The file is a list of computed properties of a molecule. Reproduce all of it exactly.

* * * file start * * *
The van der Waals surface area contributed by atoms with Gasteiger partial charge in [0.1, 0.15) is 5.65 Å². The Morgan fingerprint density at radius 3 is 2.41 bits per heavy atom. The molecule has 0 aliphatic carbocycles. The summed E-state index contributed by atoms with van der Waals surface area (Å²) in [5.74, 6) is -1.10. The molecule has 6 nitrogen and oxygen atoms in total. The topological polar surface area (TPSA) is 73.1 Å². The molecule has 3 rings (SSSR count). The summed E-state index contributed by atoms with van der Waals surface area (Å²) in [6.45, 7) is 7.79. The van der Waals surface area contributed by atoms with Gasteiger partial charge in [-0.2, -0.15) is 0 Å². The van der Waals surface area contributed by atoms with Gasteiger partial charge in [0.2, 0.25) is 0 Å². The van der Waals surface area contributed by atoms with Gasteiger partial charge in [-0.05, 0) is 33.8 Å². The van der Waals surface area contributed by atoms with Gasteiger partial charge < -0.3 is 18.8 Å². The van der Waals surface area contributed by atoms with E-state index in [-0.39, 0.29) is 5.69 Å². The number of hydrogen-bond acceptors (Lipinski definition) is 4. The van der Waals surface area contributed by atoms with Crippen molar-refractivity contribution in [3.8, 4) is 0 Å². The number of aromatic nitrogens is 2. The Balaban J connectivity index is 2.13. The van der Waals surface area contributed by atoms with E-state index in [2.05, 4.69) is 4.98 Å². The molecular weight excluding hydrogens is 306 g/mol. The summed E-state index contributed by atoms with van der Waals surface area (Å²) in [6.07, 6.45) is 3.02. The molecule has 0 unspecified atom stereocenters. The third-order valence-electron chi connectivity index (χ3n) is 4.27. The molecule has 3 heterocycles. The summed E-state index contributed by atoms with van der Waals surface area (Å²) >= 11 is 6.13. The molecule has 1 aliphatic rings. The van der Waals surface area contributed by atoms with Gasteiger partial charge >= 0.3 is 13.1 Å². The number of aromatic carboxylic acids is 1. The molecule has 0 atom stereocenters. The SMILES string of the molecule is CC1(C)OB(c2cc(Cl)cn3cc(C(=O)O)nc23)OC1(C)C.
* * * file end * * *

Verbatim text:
The van der Waals surface area contributed by atoms with Gasteiger partial charge in [0.1, 0.15) is 5.65 Å². The Morgan fingerprint density at radius 3 is 2.41 bits per heavy atom. The molecule has 0 aliphatic carbocycles. The summed E-state index contributed by atoms with van der Waals surface area (Å²) in [5.74, 6) is -1.10. The molecule has 6 nitrogen and oxygen atoms in total. The topological polar surface area (TPSA) is 73.1 Å². The molecule has 3 rings (SSSR count). The summed E-state index contributed by atoms with van der Waals surface area (Å²) in [6.45, 7) is 7.79. The van der Waals surface area contributed by atoms with Gasteiger partial charge in [-0.2, -0.15) is 0 Å². The van der Waals surface area contributed by atoms with Gasteiger partial charge in [0.2, 0.25) is 0 Å². The van der Waals surface area contributed by atoms with Gasteiger partial charge in [-0.05, 0) is 33.8 Å². The van der Waals surface area contributed by atoms with Gasteiger partial charge < -0.3 is 18.8 Å². The van der Waals surface area contributed by atoms with E-state index in [-0.39, 0.29) is 5.69 Å². The number of hydrogen-bond acceptors (Lipinski definition) is 4. The van der Waals surface area contributed by atoms with Crippen molar-refractivity contribution in [3.8, 4) is 0 Å². The number of aromatic nitrogens is 2. The Balaban J connectivity index is 2.13. The van der Waals surface area contributed by atoms with E-state index in [2.05, 4.69) is 4.98 Å². The molecular weight excluding hydrogens is 306 g/mol. The summed E-state index contributed by atoms with van der Waals surface area (Å²) in [6.07, 6.45) is 3.02. The molecule has 0 unspecified atom stereocenters. The third-order valence-electron chi connectivity index (χ3n) is 4.27. The molecule has 3 heterocycles. The summed E-state index contributed by atoms with van der Waals surface area (Å²) >= 11 is 6.13. The molecule has 1 aliphatic rings. The van der Waals surface area contributed by atoms with Gasteiger partial charge >= 0.3 is 13.1 Å². The number of aromatic carboxylic acids is 1. The molecule has 0 atom stereocenters. The SMILES string of the molecule is CC1(C)OB(c2cc(Cl)cn3cc(C(=O)O)nc23)OC1(C)C.